A second embodiment of the present invention is provided by the high voltage suspension insulator 50 illustrated in FIGS. 5-7. Features of insulator 50 which are similar to those of insulator 30 are identified by like referenced numbers.
Like insulator 30, insulator 50 consists of a single, one-piece unitary molded member of rigid dielectric plastic polymer. The insulator comprises an elongated load sustaining body 32 with radial weathersheds 34. An end coupling 36 in the form of an eye is located at one end of the insulator. The opposite end of the insulator has a clevis end coupling 52. Clevis end coupling 52 comprises two laterally spaced, axially extending, parallel lugs 54 and 56. The lugs have through bores 58 and 60, respectively. The axes of bores 58 and 60 are parallel to the axis of bore 44 in lug 36, which axes are transverse to the longitudinal axis of body 32 of insulator 50. End coupling 52, like end coupling 36 on the opposite end of insulator 50, is formed as an unitary one-piece part of the entire insulator.
One end coupling can be attached to a support structure, while the other end coupling of insulator 50 is connected to a high voltage line.
FIGS. 8-10 illustrate a suspension insulator 70 having a body 32, weathersheds 34 and end couplings 36 and 52 as disclosed above in connection with insulator 50 of FIGS. 5-7. However, metal inserts or end fittings are molded into end couplings 36 and 52. Specifically, the end fittings are cylindrical metal bushings 72 located within bores 44, 58 and 60. In this manner, metal fittings are located in the locations of the insulator of maximum potential wear to enhance the operative life of the insulator.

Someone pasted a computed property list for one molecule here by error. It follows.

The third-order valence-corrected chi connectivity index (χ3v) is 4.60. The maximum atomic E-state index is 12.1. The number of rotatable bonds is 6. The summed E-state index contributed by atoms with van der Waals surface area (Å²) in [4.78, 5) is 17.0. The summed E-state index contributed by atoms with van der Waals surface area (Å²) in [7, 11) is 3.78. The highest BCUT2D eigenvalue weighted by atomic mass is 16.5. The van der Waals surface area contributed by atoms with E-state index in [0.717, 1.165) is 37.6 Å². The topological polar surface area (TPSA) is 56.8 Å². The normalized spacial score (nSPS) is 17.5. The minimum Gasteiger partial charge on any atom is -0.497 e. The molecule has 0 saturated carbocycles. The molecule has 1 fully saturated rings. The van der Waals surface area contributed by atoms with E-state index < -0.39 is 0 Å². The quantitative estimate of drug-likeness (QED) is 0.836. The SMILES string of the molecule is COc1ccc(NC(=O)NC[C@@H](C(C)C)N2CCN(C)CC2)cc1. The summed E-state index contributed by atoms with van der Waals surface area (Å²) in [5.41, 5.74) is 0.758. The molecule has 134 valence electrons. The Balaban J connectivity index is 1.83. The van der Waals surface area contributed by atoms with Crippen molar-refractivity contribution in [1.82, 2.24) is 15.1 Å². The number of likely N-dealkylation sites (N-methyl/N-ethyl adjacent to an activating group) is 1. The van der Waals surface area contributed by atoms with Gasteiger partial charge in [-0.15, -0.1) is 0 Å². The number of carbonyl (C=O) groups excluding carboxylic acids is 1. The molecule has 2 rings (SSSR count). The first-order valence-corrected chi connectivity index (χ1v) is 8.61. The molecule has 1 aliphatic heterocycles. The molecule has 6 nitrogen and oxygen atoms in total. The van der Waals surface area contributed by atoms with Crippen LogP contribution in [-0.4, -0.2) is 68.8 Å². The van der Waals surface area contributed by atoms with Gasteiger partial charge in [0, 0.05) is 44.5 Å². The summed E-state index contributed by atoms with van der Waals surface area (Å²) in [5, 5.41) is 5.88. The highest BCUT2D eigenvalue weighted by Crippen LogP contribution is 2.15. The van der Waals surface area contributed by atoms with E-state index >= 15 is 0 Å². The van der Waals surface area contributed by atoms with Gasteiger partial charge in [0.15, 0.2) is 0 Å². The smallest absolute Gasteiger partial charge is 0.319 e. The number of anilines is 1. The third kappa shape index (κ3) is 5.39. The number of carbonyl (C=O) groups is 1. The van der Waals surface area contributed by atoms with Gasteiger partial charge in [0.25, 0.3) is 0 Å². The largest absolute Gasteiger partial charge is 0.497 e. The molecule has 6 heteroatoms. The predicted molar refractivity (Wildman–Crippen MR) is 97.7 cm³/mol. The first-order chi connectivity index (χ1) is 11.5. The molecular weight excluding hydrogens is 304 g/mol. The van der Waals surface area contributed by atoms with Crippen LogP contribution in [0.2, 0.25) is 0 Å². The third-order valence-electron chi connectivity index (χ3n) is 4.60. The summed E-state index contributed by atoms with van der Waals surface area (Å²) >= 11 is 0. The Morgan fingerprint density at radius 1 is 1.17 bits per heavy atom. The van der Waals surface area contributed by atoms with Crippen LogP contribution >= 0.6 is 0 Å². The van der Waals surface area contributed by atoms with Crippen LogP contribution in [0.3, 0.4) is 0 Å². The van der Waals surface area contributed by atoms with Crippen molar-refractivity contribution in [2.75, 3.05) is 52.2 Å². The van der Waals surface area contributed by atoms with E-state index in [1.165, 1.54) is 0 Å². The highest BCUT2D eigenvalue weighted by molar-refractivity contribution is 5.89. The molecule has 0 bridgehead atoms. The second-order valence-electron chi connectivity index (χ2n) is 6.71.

FIGS. 11-17 illustrate a high voltage suspension insulator 80 which comprises an elongated load sustaining body 32 with radially extending weathersheds 34. Body 32 and weathersheds 34 are formed of the same material and in the same manner as disclosed above in connection with insulator 30. The insulator is provided with an eye end coupling 74 and a clevis end coupling 76. Rather than the end couplings being unitary extensions of the body, end couplings 74 and 76 comprise metal inserts or fittings which are molded into the solid core of body 32. Coupling 74 comprises a frustroconical base 78 which tapers toward an external lug 80 extending along the longitudinal axis of the insulator. Base 76 is wholly embedded within the solid core of the insulator body during the molding operation. Lug 80 has a transverse bore 44. Similarly, clevis end coupling 76 has a frustroconical base 82 tapering toward external lugs 84 and 86. Lugs 84 and 86 have transverse bores 58 and 60. Lugs 84 and 86 extend parallel to one another and are parallel to the longitudinal axis of the insulator and are spaced in the same manner as the lugs 54 and 56 of insulator 50.